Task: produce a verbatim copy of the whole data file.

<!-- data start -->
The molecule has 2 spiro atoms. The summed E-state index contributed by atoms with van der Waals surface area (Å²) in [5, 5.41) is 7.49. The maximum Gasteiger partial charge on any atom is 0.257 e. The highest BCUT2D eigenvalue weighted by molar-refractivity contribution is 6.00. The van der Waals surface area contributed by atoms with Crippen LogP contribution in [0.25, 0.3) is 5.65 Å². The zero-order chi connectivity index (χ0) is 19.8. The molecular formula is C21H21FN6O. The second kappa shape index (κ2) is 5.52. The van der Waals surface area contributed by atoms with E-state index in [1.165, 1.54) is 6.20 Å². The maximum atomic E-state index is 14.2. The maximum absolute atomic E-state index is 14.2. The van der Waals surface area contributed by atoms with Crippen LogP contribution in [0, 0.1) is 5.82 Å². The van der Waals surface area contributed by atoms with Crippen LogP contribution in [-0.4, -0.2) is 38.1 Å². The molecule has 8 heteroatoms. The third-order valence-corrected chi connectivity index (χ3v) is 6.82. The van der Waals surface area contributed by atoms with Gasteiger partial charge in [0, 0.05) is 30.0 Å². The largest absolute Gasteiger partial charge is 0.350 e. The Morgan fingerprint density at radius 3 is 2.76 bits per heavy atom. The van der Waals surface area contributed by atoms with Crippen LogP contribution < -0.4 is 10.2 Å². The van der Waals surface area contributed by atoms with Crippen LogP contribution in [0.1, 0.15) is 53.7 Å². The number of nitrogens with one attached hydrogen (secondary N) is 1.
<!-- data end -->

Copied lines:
The molecule has 2 spiro atoms. The summed E-state index contributed by atoms with van der Waals surface area (Å²) in [5, 5.41) is 7.49. The maximum Gasteiger partial charge on any atom is 0.257 e. The highest BCUT2D eigenvalue weighted by molar-refractivity contribution is 6.00. The van der Waals surface area contributed by atoms with Crippen LogP contribution in [0.25, 0.3) is 5.65 Å². The zero-order chi connectivity index (χ0) is 19.8. The molecular formula is C21H21FN6O. The second kappa shape index (κ2) is 5.52. The van der Waals surface area contributed by atoms with E-state index in [1.165, 1.54) is 6.20 Å². The maximum atomic E-state index is 14.2. The maximum absolute atomic E-state index is 14.2. The van der Waals surface area contributed by atoms with Crippen LogP contribution in [0, 0.1) is 5.82 Å². The van der Waals surface area contributed by atoms with Crippen LogP contribution in [-0.4, -0.2) is 38.1 Å². The molecule has 8 heteroatoms. The third-order valence-corrected chi connectivity index (χ3v) is 6.82. The van der Waals surface area contributed by atoms with Gasteiger partial charge in [0, 0.05) is 30.0 Å². The largest absolute Gasteiger partial charge is 0.350 e. The Morgan fingerprint density at radius 3 is 2.76 bits per heavy atom. The van der Waals surface area contributed by atoms with Crippen LogP contribution < -0.4 is 10.2 Å². The van der Waals surface area contributed by atoms with Crippen LogP contribution in [0.1, 0.15) is 53.7 Å². The number of nitrogens with one attached hydrogen (secondary N) is 1.